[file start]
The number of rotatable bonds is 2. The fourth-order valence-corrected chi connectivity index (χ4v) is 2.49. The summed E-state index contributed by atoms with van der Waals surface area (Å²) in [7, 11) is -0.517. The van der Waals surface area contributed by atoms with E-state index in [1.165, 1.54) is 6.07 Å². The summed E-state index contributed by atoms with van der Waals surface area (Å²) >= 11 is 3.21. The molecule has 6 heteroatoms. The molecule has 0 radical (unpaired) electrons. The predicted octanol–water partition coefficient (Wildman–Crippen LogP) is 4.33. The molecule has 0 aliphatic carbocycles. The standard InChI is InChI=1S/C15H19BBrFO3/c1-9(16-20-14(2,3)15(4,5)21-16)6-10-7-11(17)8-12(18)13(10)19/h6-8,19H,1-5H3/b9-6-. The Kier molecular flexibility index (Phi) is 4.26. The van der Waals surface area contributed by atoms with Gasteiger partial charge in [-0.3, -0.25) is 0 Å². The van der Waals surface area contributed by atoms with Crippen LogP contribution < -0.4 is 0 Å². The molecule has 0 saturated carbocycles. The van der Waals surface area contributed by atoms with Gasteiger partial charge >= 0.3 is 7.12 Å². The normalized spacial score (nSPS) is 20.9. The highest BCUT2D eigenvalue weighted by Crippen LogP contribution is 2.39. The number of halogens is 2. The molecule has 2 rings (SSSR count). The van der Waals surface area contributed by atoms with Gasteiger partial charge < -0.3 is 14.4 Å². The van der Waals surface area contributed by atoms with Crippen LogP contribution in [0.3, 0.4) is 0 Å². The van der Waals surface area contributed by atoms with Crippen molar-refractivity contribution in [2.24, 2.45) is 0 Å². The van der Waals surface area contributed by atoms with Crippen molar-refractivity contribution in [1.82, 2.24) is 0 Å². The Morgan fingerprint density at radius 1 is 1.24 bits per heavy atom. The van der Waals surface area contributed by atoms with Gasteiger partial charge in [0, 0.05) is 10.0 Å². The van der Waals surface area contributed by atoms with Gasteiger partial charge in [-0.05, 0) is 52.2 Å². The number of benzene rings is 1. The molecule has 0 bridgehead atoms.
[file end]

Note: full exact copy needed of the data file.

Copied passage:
The number of rotatable bonds is 2. The fourth-order valence-corrected chi connectivity index (χ4v) is 2.49. The summed E-state index contributed by atoms with van der Waals surface area (Å²) in [7, 11) is -0.517. The van der Waals surface area contributed by atoms with E-state index in [1.165, 1.54) is 6.07 Å². The summed E-state index contributed by atoms with van der Waals surface area (Å²) >= 11 is 3.21. The molecule has 6 heteroatoms. The molecule has 0 radical (unpaired) electrons. The predicted octanol–water partition coefficient (Wildman–Crippen LogP) is 4.33. The molecule has 0 aliphatic carbocycles. The standard InChI is InChI=1S/C15H19BBrFO3/c1-9(16-20-14(2,3)15(4,5)21-16)6-10-7-11(17)8-12(18)13(10)19/h6-8,19H,1-5H3/b9-6-. The Kier molecular flexibility index (Phi) is 4.26. The van der Waals surface area contributed by atoms with Gasteiger partial charge in [-0.3, -0.25) is 0 Å². The van der Waals surface area contributed by atoms with Crippen LogP contribution < -0.4 is 0 Å². The molecule has 0 saturated carbocycles. The van der Waals surface area contributed by atoms with Gasteiger partial charge >= 0.3 is 7.12 Å². The normalized spacial score (nSPS) is 20.9. The highest BCUT2D eigenvalue weighted by Crippen LogP contribution is 2.39. The number of halogens is 2. The molecule has 2 rings (SSSR count). The van der Waals surface area contributed by atoms with Gasteiger partial charge < -0.3 is 14.4 Å². The van der Waals surface area contributed by atoms with Crippen LogP contribution in [0.3, 0.4) is 0 Å². The van der Waals surface area contributed by atoms with Crippen molar-refractivity contribution in [2.24, 2.45) is 0 Å². The van der Waals surface area contributed by atoms with Crippen molar-refractivity contribution in [1.82, 2.24) is 0 Å². The Morgan fingerprint density at radius 1 is 1.24 bits per heavy atom. The van der Waals surface area contributed by atoms with Gasteiger partial charge in [0, 0.05) is 10.0 Å². The van der Waals surface area contributed by atoms with Gasteiger partial charge in [-0.05, 0) is 52.2 Å². The number of benzene rings is 1. The molecule has 0 bridgehead atoms.